DETROIT, Mich. – Obama supporters are going to the movies.
In the effort to fire up backers nationwide, the president's re-election campaign screened a documentary about President Barack Obama’s tenure at more than 300 spots on Thursday.
The 17-minute "documentary" production, called "The Road We've Traveled," is narrated by Tom Hanks and directed by Davis Guggenheim. It highlights the Obama administration's aid package to the automobile industry – the same accomplishment touted this morning in a campaign speech by Vice President Joe Biden. (While Biden specifically named the Republican candidates at his Thursday address in Ohio, the Guggenheim movie names only one – Mitt Romney – with a brief mention of Romney’s 2008 op-ed titled, "Let Detroit Go Bankrupt.")
In downtown Detroit, the segment about the auto bailout drew applause from a crowd of more than 150 Obama supporters, most of them African Americans, who gathered at a 2012 campaign office for the screening.
"He has the nerve to do unpopular things," Gloria Mills, a retired teacher and native Detroiter, said of Obama after the film. "They keep saying 'saving the auto industry.' He made a very good business decision and made a good business loan. We made money from that and the industry is booming again."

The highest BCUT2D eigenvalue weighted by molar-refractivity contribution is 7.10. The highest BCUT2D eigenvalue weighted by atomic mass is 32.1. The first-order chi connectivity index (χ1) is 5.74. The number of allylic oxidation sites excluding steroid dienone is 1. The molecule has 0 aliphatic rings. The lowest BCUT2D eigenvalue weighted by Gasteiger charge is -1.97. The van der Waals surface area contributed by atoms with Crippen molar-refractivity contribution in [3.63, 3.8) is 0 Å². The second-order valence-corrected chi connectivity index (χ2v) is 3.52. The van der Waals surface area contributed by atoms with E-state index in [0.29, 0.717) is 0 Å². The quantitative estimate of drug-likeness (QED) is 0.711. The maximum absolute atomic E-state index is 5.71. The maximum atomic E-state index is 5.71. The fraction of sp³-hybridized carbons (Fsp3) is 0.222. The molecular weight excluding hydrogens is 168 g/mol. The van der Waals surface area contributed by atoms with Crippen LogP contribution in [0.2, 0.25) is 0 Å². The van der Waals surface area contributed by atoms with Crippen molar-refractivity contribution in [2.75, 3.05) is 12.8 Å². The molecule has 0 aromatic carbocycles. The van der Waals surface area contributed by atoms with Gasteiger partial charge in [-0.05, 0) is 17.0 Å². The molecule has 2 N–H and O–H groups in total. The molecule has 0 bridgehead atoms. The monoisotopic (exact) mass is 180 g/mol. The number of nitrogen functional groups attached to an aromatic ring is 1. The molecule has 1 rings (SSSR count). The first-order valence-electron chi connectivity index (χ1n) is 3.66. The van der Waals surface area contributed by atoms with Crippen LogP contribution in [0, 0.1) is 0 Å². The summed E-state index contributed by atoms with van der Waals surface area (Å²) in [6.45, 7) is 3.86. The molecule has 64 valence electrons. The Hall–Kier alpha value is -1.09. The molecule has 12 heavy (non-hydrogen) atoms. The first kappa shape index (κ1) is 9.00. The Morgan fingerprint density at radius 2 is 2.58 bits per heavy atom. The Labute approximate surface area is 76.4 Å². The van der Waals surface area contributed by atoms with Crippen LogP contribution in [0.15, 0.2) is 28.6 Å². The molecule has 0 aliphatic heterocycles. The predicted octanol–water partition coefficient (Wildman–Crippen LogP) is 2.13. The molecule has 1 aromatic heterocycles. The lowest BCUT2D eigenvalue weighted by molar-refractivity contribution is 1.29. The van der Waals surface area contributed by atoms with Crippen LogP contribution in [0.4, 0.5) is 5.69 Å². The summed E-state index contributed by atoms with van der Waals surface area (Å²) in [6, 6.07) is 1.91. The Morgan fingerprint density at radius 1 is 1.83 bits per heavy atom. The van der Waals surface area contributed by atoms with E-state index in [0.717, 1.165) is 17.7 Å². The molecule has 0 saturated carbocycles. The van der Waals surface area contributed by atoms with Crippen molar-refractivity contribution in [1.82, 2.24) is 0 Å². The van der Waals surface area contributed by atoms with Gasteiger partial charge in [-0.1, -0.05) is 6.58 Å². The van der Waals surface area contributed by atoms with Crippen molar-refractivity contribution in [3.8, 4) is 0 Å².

At the Detroit headquarters, the screening was preceded by a lengthy presentation – that at times had the air of a pep rally – by local campaign staff about its area phone banking and voter registration goals.
The film opens by outlining the economic woes faced by Obama even before the inauguration, with key advisers predicting a possible economic collapse without swift action.
"All I was thinking at that moment was 'Could we get a recount?'" senior advisor David Axelrod jokes in an interview.
Also named in the film as major feats are the passage of the health care overhaul, the withdrawal of troops from Iraq, the killing of Osama bin Laden and the president's naming of two female Supreme Court justices.
Perhaps as prominent as Hanks' narration is former president Bill Clinton, who appears in the film five times to laud his Democratic predecessor's decision-making.
"He took the harder and the more honorable path," Clinton says of Obama's decision to order the attack on bin Laden's compound. "When I saw what had happened, I thought to myself, 'I hope that's the call I would have made.'"
Even as public opinion polls show Obama's approval rating in flux, supporters in Detroit were optimistic that the president's record would earn him a November victory.
Longtime volunteer Bill Richardson, 71, said that the still-unresolved GOP presidential primary would help Obama, adding that the more the president campaigns, the higher his chances for re-election will become.
"Once he starts campaigning, people start hearing what his accomplishments are, hearing what the Affordable Care Act is really doing for them and their children and their friends and neighbors, I think his chances will be 75 percent to 25 percent."
Gloria Mills, the teacher, was even more confident.
"Personally, I want him to beat the socks off the competition," she said. "But he's definitely going to be elected."